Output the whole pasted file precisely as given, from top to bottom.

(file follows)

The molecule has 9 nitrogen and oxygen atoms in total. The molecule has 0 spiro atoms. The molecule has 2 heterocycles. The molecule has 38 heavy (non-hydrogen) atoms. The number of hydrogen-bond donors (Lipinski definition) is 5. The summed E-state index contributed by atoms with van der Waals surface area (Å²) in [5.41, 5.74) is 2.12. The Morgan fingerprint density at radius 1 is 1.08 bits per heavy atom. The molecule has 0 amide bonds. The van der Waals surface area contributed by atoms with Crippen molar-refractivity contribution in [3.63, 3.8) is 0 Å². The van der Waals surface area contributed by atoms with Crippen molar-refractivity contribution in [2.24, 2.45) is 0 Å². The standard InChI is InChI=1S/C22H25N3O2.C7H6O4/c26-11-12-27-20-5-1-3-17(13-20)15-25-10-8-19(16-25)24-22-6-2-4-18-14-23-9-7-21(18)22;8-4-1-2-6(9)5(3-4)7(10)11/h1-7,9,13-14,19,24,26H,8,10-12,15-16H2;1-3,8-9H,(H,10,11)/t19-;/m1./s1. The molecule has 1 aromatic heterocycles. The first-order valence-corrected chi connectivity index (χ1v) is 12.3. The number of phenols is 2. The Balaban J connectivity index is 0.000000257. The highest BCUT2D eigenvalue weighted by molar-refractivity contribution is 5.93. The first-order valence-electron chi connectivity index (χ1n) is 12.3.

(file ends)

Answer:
The molecule has 9 nitrogen and oxygen atoms in total. The molecule has 0 spiro atoms. The molecule has 2 heterocycles. The molecule has 38 heavy (non-hydrogen) atoms. The number of hydrogen-bond donors (Lipinski definition) is 5. The summed E-state index contributed by atoms with van der Waals surface area (Å²) in [5.41, 5.74) is 2.12. The Morgan fingerprint density at radius 1 is 1.08 bits per heavy atom. The molecule has 0 amide bonds. The van der Waals surface area contributed by atoms with Crippen molar-refractivity contribution in [3.63, 3.8) is 0 Å². The van der Waals surface area contributed by atoms with Crippen molar-refractivity contribution in [2.24, 2.45) is 0 Å². The standard InChI is InChI=1S/C22H25N3O2.C7H6O4/c26-11-12-27-20-5-1-3-17(13-20)15-25-10-8-19(16-25)24-22-6-2-4-18-14-23-9-7-21(18)22;8-4-1-2-6(9)5(3-4)7(10)11/h1-7,9,13-14,19,24,26H,8,10-12,15-16H2;1-3,8-9H,(H,10,11)/t19-;/m1./s1. The molecule has 1 aromatic heterocycles. The first-order valence-corrected chi connectivity index (χ1v) is 12.3. The number of phenols is 2. The Balaban J connectivity index is 0.000000257. The highest BCUT2D eigenvalue weighted by molar-refractivity contribution is 5.93. The first-order valence-electron chi connectivity index (χ1n) is 12.3.